Who's the worst boss in the US?
A new report takes Dish Network's founder and chairman Charles Ergen to task for treatment of the company's employees.
Bad bosses aren't uncommon, but according to one report there's one that stands a head above (or should it be below?) the rest of America's managers: Dish Network (DISH) Chairman Charles Ergen.
Ergen, with an estimated net worth of $9 billion, doesn't allow its employees to have company credit cards -- and for many years would deduct money from an employee's paycheck if they tipped more than 15%, according to Bloomberg Businessweek.
Expecting workers at their desks no later than 9 a.m., Dish previously used identification badges for entry to its headquarters. But after noting that some workers were asking colleagues to "badge-in" for them, Ergen reportedly had the company switch over to fingerprint scanners.
"Multiple ex-employees say it’s not uncommon to see Ergen publicly berate an executive for scanning in a few minutes late," the article notes, "even if that executive had spent the previous 12 hours at home working through the night."
Ergen isn't warm and fuzzy to Wall Street, either. Sanford C. Bernstein analyst Craig Moffett tells Businessweek that when he first started in his job, he asked to fly to Denver to meet with Dish's management. Dish responded, "We’re too busy creating value around here to sit down and talk about it. Thanks but no thanks.”
Despite his critics, Ergen's focus appears to have helped the company's bottom line: Dish has beaten estimates for five out of the last eight quarters, and its stock jumped 27% last year.
A spokesman for Dish told the New York Post, "It is a challenging place to work." He added that Dish is a "cost-conscious company", where executives are required to share hotel rooms when they travel.
Since Ergen stepped down as chief executive, the company has relaxed some policies: for instance, it's now acceptable to leave a 17% tip without getting your paycheck dinged.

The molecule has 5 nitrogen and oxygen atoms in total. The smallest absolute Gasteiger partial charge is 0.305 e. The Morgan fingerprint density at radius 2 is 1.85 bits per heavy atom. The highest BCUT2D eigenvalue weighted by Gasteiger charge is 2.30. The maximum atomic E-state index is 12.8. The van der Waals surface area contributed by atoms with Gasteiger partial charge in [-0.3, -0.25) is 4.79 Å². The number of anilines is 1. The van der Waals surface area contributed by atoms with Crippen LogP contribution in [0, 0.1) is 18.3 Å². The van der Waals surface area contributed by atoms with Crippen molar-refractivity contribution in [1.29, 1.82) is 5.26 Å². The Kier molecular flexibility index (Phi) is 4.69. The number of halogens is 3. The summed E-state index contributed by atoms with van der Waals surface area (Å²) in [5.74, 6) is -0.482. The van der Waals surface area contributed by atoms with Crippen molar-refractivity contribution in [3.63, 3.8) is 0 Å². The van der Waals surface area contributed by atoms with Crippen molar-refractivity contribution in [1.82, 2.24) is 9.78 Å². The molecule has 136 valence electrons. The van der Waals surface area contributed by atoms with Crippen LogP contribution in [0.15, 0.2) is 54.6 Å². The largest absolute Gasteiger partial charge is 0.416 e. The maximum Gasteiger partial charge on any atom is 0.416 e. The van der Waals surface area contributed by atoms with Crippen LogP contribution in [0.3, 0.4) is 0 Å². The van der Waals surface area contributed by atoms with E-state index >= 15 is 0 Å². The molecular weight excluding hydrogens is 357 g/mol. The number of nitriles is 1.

On employment site Glassdoor.com, Dish receives only 2.2 stars out of 5, based on roughly 600 reviews from employees. That means its workers are "dissatisfied." But one recent reviewer, who awarded Dish just one star, wrote, "Joe Clayton (CEO) put us up to upgrading our score."
A Dish spokesman tells MSN Money Now that Clayton has encouraged employees to read the Businessweek article and add reviews to the employment site. According to an excerpt from the memo, Clayton wrote, "If you are happy here at DISH, and believe the company is moving in the right direction, log on to glassdoor.com (here) and provide feedback."
The spokesman adds, "It's Joe's regular practice to solicit direct feedback -- good and bad -- from employees so we can improve the business. This is an effort we take very seriously."
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He sounds like a control freak. I've worked with a few. If they had been around 150 years ago and one of his slaves ran off, he would have put everyone in chains.
Sometimes you need a callous,direct person with no "fluff" to get thigns turned around. I would venture to guess that the culture before he arrived was too lax. Just a guess. Whatever he was doing worked based on the results of the company.
I`ve had worse bosses than that.That`s why I went into business.I started out running
things on a shoestring.Soon I`ll have 79 employees.I give loyalty and get loyalty.
When did it become ok to be LATE ! Late is late.5 min. early is on time ; on time is late ; 5min late fired. I agree with Mr.Ergen.
If the facts are true, I don't like the way he operates. But if his employees are put on notice as to what he expects before they accept employment with his company and if he explains to his prospective employees that his business is highly competitive and that he wants the company to prosper and that the employees will be pushed to their limits, then I think the employees can't complain. Of course they should negotiate for compensation commensurate to their abilities and the company's profits.
It's really up to the individual employee to determine if his business "style" is worth it for him or her. I would think most people would want to sacrifice "freedom" to work for a company that is solvent and doing well.
The article really misses the boat as there have been dozens of crazy things involving this company over the years
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